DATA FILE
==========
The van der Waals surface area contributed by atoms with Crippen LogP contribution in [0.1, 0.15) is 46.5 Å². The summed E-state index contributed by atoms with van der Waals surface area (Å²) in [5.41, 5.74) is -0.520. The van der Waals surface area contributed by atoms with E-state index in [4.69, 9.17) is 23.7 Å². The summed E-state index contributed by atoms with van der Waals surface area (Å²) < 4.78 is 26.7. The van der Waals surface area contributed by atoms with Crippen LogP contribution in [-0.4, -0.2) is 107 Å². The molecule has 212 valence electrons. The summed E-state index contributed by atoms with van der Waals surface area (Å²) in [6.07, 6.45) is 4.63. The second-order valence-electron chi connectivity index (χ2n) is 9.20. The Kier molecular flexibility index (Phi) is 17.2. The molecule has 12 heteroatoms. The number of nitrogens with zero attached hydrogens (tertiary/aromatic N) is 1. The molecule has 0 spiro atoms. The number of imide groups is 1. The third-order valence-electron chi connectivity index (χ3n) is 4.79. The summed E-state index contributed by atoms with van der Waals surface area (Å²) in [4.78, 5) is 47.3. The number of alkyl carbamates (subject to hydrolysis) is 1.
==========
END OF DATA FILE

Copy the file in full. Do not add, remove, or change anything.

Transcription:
The van der Waals surface area contributed by atoms with Crippen LogP contribution in [0.1, 0.15) is 46.5 Å². The summed E-state index contributed by atoms with van der Waals surface area (Å²) in [5.41, 5.74) is -0.520. The van der Waals surface area contributed by atoms with E-state index in [4.69, 9.17) is 23.7 Å². The summed E-state index contributed by atoms with van der Waals surface area (Å²) < 4.78 is 26.7. The van der Waals surface area contributed by atoms with Crippen LogP contribution in [-0.4, -0.2) is 107 Å². The molecule has 212 valence electrons. The summed E-state index contributed by atoms with van der Waals surface area (Å²) in [6.07, 6.45) is 4.63. The second-order valence-electron chi connectivity index (χ2n) is 9.20. The Kier molecular flexibility index (Phi) is 17.2. The molecule has 12 heteroatoms. The number of nitrogens with zero attached hydrogens (tertiary/aromatic N) is 1. The molecule has 0 spiro atoms. The number of imide groups is 1. The third-order valence-electron chi connectivity index (χ3n) is 4.79. The summed E-state index contributed by atoms with van der Waals surface area (Å²) in [4.78, 5) is 47.3. The number of alkyl carbamates (subject to hydrolysis) is 1.